WHAT ARE YOUR “DREAMLETS”?

I found some Delaware sea glass!

I found some Delaware sea glass!

We tend to think that dreams are big things, like destiny or a life’s pursuit. When I think of “dreams” I think of things like how I want to be a ballet dancer, live in a cabin on the side of a mountain, and hold women’s retreats where I get to talk about Jesus.

But with that mentality we miss the small dreams that hold a huge place in the “IMPORTANT” file of life—they are what our memories are made of. When you become elderly your focus is more on your memories than it is on the future, so think about this: every day you’re creating the memories you want to relive when you become older, when your world grows so much smaller.

Imagine that you are at this moment ninety-nine years old and sitting on your front porch thinking back over your life, what do you have to relive? Let’s say the first twenty years of your life you had no control over, but since then you’ve had anywhere from one to seventy years to remember things you did have control over. What has it been filled with? Positive memories don’t depend on our circumstances, finances, health, or our relatives.

So, for the moment, close the lid on the big dreams: the house renovation and pool, the trip you always wanted to take to Hawaii, buying your own home on the golf course, or becoming the next bestselling novel writer. Did you know that every day you have “dreamlets,” tiny dreams that can come to pass that very day? Here are some of my dreamlets–I want to go to the park and walk, go to Starbucks and write or hang out with a friend, browse at Barnes and Noble or Goodwill, take a trip to an art museum, or work on my Joy Book I’m making. I want to eat Godiva Chocolate cheesecake at the Cheesecake Factory. Yet those are still dependent on several factors: weather, finances, and free time. What about dreams for a busy day that will give me, if not a pleasant memory, at least a pleasant feel to my day? Dreams like having a few minutes to catch my breath with some me-time, of watching Survivor, or of taking a walk in the sun around the block. Of sitting in the swing out back and just breathing deeply and checking the progress of the green tomatoes. Of reading another chapter in my book while I eat Graeter’s Mocha Chip ice cream, or of taking a few minutes to play a game of 7 Little Words or Red Herring on my Kindle. I dream of bite of dark chocolate with raspberries, or sneaking a moment in my car to read a fun email, or of listening to a good Lance Wallnau teaching CD as I drive.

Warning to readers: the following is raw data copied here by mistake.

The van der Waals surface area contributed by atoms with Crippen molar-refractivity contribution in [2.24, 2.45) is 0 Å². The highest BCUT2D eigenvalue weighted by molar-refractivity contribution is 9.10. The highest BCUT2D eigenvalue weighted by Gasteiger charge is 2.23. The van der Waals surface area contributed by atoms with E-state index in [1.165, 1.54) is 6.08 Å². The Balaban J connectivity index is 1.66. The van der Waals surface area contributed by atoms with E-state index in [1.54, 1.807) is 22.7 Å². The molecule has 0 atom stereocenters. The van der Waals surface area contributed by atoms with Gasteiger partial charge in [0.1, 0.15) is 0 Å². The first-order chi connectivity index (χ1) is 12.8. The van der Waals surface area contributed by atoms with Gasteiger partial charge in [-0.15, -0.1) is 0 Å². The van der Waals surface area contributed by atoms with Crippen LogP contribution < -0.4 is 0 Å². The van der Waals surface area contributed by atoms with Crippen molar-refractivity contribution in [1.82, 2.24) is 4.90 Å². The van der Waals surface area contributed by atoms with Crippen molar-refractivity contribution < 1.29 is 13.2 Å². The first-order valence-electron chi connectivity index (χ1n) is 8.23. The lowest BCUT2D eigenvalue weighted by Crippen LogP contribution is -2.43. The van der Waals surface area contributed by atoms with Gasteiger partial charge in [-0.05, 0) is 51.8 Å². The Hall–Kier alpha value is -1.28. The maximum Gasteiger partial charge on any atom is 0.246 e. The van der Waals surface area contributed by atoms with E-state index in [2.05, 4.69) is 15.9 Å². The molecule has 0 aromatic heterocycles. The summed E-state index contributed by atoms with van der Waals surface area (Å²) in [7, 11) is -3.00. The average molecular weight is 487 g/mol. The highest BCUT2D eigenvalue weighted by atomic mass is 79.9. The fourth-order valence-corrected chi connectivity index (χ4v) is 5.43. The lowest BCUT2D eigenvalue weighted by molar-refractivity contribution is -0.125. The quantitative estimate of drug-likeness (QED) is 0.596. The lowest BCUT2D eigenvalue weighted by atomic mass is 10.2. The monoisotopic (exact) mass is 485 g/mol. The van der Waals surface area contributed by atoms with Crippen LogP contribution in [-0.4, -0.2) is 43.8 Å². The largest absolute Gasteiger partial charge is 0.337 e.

How do you know what your dreams for the day are? What would you like to see happen, what can you look forward to? Those are dreams. They create memories. Even if you don’t remember that particular twenty minutes you had to yourself that day, you’ll close the day with a pleasant feeling about it. We too often climb into bed too tired to think anything except “Thank God today is over!” BUT, every day should include a dream, no matter how tiny, and if it doesn’t than you need to look at your life again and count the cost of what you’re doing. At the end of your life, when you’re sitting on your porch in your rocking chair waiting on the bus to come take you to the Senior Center, what will your memories be? Will it be the time you watched the birds build a nest outside your window or the day you ate that first, sun-warmed tomato off your vine? Or will you remember how hard you worked and how much overtime you put in, or how you were too busy to breathe. Here are some of my dreamlet memories: Driving the kids to school every day past a huge sunflower garden. The red apron I wore the summer I worked the fruit stand, so now that apron represents a world of fresh, sun-ripened produce. Walking along the ocean in Delaware looking for sea glass. Stopping on the side of the interstate and filling the car so full of beautiful rocks that my feet rested on a pile of them the rest of the trip. Breakfasts at Panera.

I fulfilled a dream I had today that turned out better than I’d expected. I had hoped, come evening, that I could sit on the front porch and just enjoy the flowers, my mom has a wonderful green thumb and I’m reaping the benefits of it. As it turned out, a blustery, grumbly thunderstorm tumbled over me and I got to sit and watch a downpour. It was exhilarating! I also dreamed of having Thai chicken curry soup for supper  today while reading my book, and it turned out lovely. When I’m old will I sit on my porch and relive those particular memories? Probably not, but I will remember my life with a positive feeling, having created my own “happily ever after.”

What kind of tiny dreams, or little “dreamlets,” can you come up with to insert into your day? I’ll bet if you think hard you can find some!